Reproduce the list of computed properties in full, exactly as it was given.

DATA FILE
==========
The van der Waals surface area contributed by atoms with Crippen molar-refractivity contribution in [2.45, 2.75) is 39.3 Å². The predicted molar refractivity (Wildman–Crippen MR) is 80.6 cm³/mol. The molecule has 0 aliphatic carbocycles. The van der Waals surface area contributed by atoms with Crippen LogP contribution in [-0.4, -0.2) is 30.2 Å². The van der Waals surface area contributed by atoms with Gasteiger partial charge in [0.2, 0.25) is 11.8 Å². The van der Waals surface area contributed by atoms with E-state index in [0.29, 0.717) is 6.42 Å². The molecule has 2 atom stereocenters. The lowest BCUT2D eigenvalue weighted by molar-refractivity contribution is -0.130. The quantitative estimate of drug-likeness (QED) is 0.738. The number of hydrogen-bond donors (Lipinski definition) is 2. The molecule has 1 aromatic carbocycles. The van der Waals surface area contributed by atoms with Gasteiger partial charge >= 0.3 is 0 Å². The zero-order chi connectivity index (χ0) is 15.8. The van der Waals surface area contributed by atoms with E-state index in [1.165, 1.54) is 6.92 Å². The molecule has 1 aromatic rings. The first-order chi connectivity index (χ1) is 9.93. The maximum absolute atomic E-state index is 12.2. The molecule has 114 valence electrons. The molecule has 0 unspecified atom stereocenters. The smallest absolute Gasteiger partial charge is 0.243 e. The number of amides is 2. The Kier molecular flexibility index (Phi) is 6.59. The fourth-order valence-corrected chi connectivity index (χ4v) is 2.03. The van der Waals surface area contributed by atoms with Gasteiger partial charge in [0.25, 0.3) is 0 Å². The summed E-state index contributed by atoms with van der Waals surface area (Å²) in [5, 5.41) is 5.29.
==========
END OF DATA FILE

The van der Waals surface area contributed by atoms with Crippen molar-refractivity contribution in [2.45, 2.75) is 39.3 Å². The predicted molar refractivity (Wildman–Crippen MR) is 80.6 cm³/mol. The molecule has 0 aliphatic carbocycles. The van der Waals surface area contributed by atoms with Crippen LogP contribution in [-0.4, -0.2) is 30.2 Å². The van der Waals surface area contributed by atoms with Gasteiger partial charge in [0.2, 0.25) is 11.8 Å². The van der Waals surface area contributed by atoms with E-state index in [0.29, 0.717) is 6.42 Å². The molecule has 2 atom stereocenters. The lowest BCUT2D eigenvalue weighted by molar-refractivity contribution is -0.130. The quantitative estimate of drug-likeness (QED) is 0.738. The number of hydrogen-bond donors (Lipinski definition) is 2. The molecule has 1 aromatic carbocycles. The van der Waals surface area contributed by atoms with Gasteiger partial charge >= 0.3 is 0 Å². The zero-order chi connectivity index (χ0) is 15.8. The van der Waals surface area contributed by atoms with E-state index in [1.165, 1.54) is 6.92 Å². The molecule has 1 aromatic rings. The first-order chi connectivity index (χ1) is 9.93. The maximum absolute atomic E-state index is 12.2. The molecule has 114 valence electrons. The molecule has 0 unspecified atom stereocenters. The smallest absolute Gasteiger partial charge is 0.243 e. The number of amides is 2. The Kier molecular flexibility index (Phi) is 6.59. The fourth-order valence-corrected chi connectivity index (χ4v) is 2.03. The van der Waals surface area contributed by atoms with Gasteiger partial charge in [0.25, 0.3) is 0 Å². The summed E-state index contributed by atoms with van der Waals surface area (Å²) in [5, 5.41) is 5.29.